Is your dog stressed out? Here are 5 signs.
Updated: Apr 27
1. Diarrhea, Constipation, or other Digestive Issue
Although they are more commonly attributed to disease or food intolerance, gastrointestinal issues such as diarrhea and constipation can also be brought on by anxiety. Speak to your veterinarian if the diarrhea, constipation, or other digestive issue is abnormally severe, especially if it has lasted longer than 24 hours or if the diarrhea is bloody. Blood in the vomit and/or stool can be an indicator of a food borne illness.
2. Decrease in Appetite
Dogs don't go on fasts or diets like we do, so it's important to consult a veterinarian if your pet suddenly loses interest in food or stops eating altogether. It could be due to stress or to an underlying health condition, including anorexia, which can cause your dog to refuse to eat totally and its food intake to decrease so much that it leads to drastic weight loss.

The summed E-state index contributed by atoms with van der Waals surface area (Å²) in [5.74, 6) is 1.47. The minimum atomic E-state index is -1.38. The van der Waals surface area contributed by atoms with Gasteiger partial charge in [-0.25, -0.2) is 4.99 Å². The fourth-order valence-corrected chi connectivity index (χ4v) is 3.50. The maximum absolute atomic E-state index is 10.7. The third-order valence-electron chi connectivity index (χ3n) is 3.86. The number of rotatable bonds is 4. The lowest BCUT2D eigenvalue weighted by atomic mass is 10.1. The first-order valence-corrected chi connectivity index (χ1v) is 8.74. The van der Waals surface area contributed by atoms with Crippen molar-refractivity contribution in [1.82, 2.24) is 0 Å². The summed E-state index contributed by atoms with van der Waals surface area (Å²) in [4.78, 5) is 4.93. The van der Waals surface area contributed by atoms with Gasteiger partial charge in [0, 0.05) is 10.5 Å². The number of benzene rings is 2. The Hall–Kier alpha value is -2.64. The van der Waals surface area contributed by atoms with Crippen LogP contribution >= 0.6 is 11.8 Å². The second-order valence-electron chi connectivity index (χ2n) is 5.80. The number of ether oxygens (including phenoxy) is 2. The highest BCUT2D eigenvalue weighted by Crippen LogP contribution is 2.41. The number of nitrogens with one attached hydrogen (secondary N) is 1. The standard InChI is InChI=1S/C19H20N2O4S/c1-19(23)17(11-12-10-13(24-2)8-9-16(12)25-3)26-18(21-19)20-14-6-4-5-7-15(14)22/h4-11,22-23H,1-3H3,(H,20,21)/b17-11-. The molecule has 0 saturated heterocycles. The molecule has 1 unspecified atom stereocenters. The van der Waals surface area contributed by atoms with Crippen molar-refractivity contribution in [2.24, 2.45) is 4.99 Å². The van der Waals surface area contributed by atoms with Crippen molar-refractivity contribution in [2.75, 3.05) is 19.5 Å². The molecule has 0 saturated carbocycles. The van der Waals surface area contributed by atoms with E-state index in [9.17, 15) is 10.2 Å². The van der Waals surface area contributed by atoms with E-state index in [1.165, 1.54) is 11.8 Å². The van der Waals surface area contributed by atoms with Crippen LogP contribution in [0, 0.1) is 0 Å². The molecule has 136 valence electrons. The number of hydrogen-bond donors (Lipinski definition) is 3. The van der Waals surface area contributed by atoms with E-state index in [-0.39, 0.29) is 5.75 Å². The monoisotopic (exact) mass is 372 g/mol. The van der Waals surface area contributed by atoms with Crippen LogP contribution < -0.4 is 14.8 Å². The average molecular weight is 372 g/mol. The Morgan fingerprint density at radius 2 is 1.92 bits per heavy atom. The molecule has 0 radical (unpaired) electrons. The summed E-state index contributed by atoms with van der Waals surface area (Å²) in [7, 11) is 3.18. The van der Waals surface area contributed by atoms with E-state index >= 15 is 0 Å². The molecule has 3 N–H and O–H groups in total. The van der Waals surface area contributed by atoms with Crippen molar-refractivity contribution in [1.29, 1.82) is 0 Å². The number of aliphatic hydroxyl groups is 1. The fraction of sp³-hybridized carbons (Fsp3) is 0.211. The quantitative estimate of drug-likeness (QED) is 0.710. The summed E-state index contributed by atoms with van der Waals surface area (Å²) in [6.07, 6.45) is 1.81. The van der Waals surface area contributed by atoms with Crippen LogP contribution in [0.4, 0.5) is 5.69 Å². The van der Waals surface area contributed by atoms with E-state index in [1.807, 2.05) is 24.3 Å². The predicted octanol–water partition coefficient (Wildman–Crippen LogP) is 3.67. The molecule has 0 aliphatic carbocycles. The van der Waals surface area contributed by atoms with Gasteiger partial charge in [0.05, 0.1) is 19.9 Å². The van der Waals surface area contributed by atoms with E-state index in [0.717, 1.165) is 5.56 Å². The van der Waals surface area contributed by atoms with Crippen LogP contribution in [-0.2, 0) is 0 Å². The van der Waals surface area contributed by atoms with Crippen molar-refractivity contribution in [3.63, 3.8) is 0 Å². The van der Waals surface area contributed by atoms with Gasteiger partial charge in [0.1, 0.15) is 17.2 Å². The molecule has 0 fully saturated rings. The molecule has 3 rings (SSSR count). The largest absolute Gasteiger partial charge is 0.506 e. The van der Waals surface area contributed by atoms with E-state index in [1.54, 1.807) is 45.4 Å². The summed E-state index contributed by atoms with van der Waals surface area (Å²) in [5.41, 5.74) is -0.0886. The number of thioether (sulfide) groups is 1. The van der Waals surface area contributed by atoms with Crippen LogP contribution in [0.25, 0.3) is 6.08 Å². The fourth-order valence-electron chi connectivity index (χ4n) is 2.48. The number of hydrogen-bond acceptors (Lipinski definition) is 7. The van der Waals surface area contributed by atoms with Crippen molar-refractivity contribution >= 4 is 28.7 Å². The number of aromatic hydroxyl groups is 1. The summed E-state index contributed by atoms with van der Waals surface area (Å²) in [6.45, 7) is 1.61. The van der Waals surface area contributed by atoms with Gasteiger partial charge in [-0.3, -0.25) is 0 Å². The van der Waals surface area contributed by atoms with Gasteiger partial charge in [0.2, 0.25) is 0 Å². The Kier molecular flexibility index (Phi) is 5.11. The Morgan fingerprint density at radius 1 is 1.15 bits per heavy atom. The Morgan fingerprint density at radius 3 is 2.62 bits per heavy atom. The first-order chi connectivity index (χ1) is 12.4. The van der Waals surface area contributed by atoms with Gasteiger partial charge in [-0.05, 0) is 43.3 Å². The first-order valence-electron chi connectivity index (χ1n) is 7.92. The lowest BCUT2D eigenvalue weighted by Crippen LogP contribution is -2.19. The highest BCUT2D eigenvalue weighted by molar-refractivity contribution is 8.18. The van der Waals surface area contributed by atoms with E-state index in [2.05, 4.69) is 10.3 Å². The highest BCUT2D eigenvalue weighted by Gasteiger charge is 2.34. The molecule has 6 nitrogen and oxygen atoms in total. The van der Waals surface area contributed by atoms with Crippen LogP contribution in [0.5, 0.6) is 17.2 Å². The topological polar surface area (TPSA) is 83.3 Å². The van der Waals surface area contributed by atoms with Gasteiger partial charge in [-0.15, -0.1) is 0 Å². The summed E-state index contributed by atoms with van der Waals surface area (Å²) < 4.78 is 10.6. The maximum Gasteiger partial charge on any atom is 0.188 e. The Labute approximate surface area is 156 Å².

Some dogs like some alone time now and then. However, a dog that is constantly isolating him or herself from other pets or people may be suffering from anxiety or a sickness. Your veterinarian can help you identify the cause of this strange behavior.
4. Increased Sleeping
By now you will have become accustomed to your dog's sleeping schedule. Speak with your veterinarian if your dog is sleeping more than usual or seems overly lethargic. Lethargy is often the first symptom that a dog is sick, injured or traumatized. It can also be a symptom of conditions including diabetes, heart and liver problems, tumors, diarrhea and severe dehydration, hypothyroidism, anaemia and poisoning, among others.
5. Aggression Toward People or Other Animals
Aggressive actions toward animals or people can be a sign of a stressed or sick dog. Consult your veterinarian or a veterinary behaviorist before the problem gets worse. Many aggressive signs are accompanied by a fearful body posture and facial expression, and with submissive behavior. Treatment for aggresion focuses behavior management techniques to assist the dog with its anxiety and anger. Devices such as muzzles can also be effective when the dog is away from home, with all treatment being focused on preventing injury to humans, other animals, and to the dog.